To speak of the "dark matter" problem is to beg one of the most important
conundrums in present-day science; after all we have no direct
evidence that dark matter actually exists in appreciable quantities.
All we know is that the masses directly observed in galactic systems
fall below
what is calculated using standard dynamics. Stuffing galactic systems
and the universe with putative dark matter is perhaps the least
painful remedy for most people,
but it is not the only one possible. Another avenue
worthy of consideration builds on a possible failure of standard dynamics
under the conditions that prevail in galactic systems.
As you may know, the modified dynamics (MOND) has been put forth in just
this vein
[1].
It hinges on the accelerations in galactic
systems being very small compared with what is encountered in the solar
system, say. MOND asserts that non-relativistic dynamics involves the
constant
*a*_{0}, with the dimensions of acceleration, so that in
the formal limit *a*_{0}
0 - i.e.,
when all quantities with the dimensions of acceleration are much larger
than *a*_{0}-standard dynamics obtains (in analogy with the
appearance of in
quantum mechanics, and the classical limit for
0).
In the opposite (MOND) limit of large
*a*_{0} dynamics is marked by reduced inertia;
one may roughly say that in this limit inertia at acceleration *a* is
*ma*^{2} / *a*_{0}, instead of the standard
*ma*. This still allows for different specific formulations. Indeed
we have nonrelativistic
formulations of MOND, derivable from actions, based on either modified
gravity
[2],
or on modified inertia
[3];
these will be described below.
A simple, if primitive, formulation that captures
much of the content of MOND, and which gives the basic idea, is this:
Imagine a test particle in the gravitational field
of some mass distribution whose standard (Newtonian) gravitational
acceleration field is
**g**_{N}. In standard dynamics the acceleration, **g**,
of the particle is
**g**_{N} itself. MOND posits that this is so only in the limit
g_{N} >> *a*_{0}. In the opposite limit
g_{N} << *a*_{0} we have roughly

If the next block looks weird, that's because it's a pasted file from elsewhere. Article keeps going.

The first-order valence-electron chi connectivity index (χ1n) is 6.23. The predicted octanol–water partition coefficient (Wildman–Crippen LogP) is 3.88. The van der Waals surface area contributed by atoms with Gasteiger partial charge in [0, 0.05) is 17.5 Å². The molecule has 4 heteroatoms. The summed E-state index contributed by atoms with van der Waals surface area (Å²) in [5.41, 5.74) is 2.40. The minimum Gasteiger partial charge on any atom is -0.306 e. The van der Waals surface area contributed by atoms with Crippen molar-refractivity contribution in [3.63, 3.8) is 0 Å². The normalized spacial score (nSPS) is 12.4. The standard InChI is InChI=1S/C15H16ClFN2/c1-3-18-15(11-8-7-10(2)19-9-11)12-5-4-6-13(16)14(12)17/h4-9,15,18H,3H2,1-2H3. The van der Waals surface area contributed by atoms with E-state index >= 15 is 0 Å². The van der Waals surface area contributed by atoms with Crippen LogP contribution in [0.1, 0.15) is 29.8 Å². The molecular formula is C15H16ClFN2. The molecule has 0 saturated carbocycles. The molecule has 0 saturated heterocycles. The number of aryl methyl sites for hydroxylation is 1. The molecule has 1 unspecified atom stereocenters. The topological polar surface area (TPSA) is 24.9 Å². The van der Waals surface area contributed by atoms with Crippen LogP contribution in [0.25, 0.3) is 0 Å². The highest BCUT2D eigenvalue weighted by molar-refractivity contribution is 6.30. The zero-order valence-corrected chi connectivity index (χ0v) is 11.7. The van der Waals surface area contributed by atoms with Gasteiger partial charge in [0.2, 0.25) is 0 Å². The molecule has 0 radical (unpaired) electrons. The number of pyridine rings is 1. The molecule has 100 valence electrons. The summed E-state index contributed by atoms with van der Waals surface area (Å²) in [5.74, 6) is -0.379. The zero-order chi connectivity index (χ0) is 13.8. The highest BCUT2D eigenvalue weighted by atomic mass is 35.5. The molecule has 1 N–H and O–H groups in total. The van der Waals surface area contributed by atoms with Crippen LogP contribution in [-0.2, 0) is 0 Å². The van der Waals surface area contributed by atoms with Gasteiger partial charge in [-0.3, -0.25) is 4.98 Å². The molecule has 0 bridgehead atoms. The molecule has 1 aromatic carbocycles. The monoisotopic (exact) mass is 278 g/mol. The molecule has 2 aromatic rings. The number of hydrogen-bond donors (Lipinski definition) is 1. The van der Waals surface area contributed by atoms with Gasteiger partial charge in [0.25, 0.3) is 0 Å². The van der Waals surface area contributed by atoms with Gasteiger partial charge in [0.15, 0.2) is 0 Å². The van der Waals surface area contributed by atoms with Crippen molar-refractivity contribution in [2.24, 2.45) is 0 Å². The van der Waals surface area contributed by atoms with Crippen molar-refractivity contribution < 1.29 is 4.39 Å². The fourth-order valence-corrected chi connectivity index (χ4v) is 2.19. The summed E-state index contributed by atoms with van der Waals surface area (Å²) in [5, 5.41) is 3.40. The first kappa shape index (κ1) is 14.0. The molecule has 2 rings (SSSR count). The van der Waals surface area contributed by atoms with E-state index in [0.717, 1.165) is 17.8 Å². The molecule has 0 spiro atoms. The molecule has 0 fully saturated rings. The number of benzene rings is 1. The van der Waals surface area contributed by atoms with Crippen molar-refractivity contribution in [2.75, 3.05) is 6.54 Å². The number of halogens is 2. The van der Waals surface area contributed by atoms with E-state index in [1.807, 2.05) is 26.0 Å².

*g* ~ (g_{N} *a*_{0}0)^{1/2}.
To interpolate between the limits we use a relation of the form
*µ*(*g* / *a*_{0}0)**g** =
**g**_{N}, where *µ*(*x*)
*x* for *x*
<< 1, and *µ*(*x*)
1 when *x*
>> 1.
This relation gives an approximate relation between the typical
accelerations
in a system (as embodied, say, in an exact virial relation derived from an
exact theory). It also gives a very good approximation for the acceleration
in circular motion relevant for rotation curves of disc galaxies
[3]
[4]
(in modified inertia theories it give the exact rotation curve).
In the more decent formulations of MOND, the actual acceleration of
a test particle is
not directly related to the local Newtonian acceleration as in the above
relation (in particular, the two are not in the same direction, in
general).

Some immediate, and unavoidable, predictions of even the basic tenets are [1] [5]:

1. The rotation curve for any isolated body becomes flat, asymptotically.

2. The asymptotic rotational velocity,
*V*_{},
depends only on the total mass of the body, *M*, via
*V*^{4}_{}
= *MG**a*_{0}. This predicts a Tully-Fisher relation
between velocity and luminosity
if the *M* / *L* values are narrowly distributed.

3. A similar approximate relation exists,
for a body supported by random motions,
between the mean velocity dispersion and the total mass.
This is relevant to mass determinations of systems such as
dwarf-spheroidal, and elliptical, galaxies, and of galaxy
groups and clusters. It also predicts an approximate
*L*
^{4} relation in
such systems (with similar *M*/*L* values).

4. The smaller the typical acceleration of a gravitationally
bound system, the larger the
mass discrepancy it should evince. It had thus
been predicted that all
low-surface-brightness (LSB) systems should evince large mass
discrepancies since, for a given
*M*/*L*, surface brightness is proportional to acceleration
(in the mean). This pertains, e.g., to
dwarf-spheroidal satellites of the Milky Way, and to
low-surface-brightness disc galaxies.

5. Above all, the full rotation curve of a disc galaxy should be obtained, using MOND, from the distribution of the observed mass alone.

Comparison with the data, as discussed later, yields
a value of *a*_{0}, determined in several,
independent ways (using the different roles of *a*_{0} in
the theory).
Very interestingly, the value *a*_{0} turns out to be of the
same order as *c* *H*_{0} - an acceleration
parameter of cosmological significance
[1]. Anticipating
later discussion, I remark here that
this might be a crucial clue as to the origin of MOND, and its possible
origin in effects related to cosmology.